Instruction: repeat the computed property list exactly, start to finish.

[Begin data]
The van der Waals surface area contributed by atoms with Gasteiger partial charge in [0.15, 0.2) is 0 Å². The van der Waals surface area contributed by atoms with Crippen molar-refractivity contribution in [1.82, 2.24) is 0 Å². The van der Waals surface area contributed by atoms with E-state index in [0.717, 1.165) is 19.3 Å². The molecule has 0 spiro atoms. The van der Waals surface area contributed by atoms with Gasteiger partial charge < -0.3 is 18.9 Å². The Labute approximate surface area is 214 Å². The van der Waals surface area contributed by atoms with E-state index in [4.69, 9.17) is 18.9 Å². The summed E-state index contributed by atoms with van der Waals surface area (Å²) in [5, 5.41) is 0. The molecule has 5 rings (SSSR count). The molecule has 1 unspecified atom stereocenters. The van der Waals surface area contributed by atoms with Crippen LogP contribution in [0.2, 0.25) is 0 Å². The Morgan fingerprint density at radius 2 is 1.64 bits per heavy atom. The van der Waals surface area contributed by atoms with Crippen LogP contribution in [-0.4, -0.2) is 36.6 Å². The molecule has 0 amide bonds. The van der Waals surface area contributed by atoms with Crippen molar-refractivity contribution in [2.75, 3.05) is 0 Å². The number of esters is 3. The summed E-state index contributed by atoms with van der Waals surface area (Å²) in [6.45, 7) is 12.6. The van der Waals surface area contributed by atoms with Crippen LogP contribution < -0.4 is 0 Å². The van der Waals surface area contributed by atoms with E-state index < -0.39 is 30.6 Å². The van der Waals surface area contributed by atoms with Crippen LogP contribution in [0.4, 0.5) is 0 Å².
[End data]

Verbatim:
The van der Waals surface area contributed by atoms with Gasteiger partial charge in [0.15, 0.2) is 0 Å². The van der Waals surface area contributed by atoms with Crippen molar-refractivity contribution in [1.82, 2.24) is 0 Å². The van der Waals surface area contributed by atoms with E-state index in [0.717, 1.165) is 19.3 Å². The molecule has 0 spiro atoms. The van der Waals surface area contributed by atoms with Gasteiger partial charge < -0.3 is 18.9 Å². The Labute approximate surface area is 214 Å². The van der Waals surface area contributed by atoms with E-state index in [4.69, 9.17) is 18.9 Å². The summed E-state index contributed by atoms with van der Waals surface area (Å²) in [5, 5.41) is 0. The molecule has 5 rings (SSSR count). The molecule has 1 unspecified atom stereocenters. The van der Waals surface area contributed by atoms with Crippen LogP contribution in [0.2, 0.25) is 0 Å². The Morgan fingerprint density at radius 2 is 1.64 bits per heavy atom. The van der Waals surface area contributed by atoms with Crippen LogP contribution in [-0.4, -0.2) is 36.6 Å². The molecule has 0 amide bonds. The van der Waals surface area contributed by atoms with Crippen molar-refractivity contribution in [2.75, 3.05) is 0 Å². The number of esters is 3. The summed E-state index contributed by atoms with van der Waals surface area (Å²) in [6.45, 7) is 12.6. The van der Waals surface area contributed by atoms with Crippen LogP contribution < -0.4 is 0 Å². The van der Waals surface area contributed by atoms with E-state index < -0.39 is 30.6 Å². The van der Waals surface area contributed by atoms with Crippen LogP contribution in [0.4, 0.5) is 0 Å².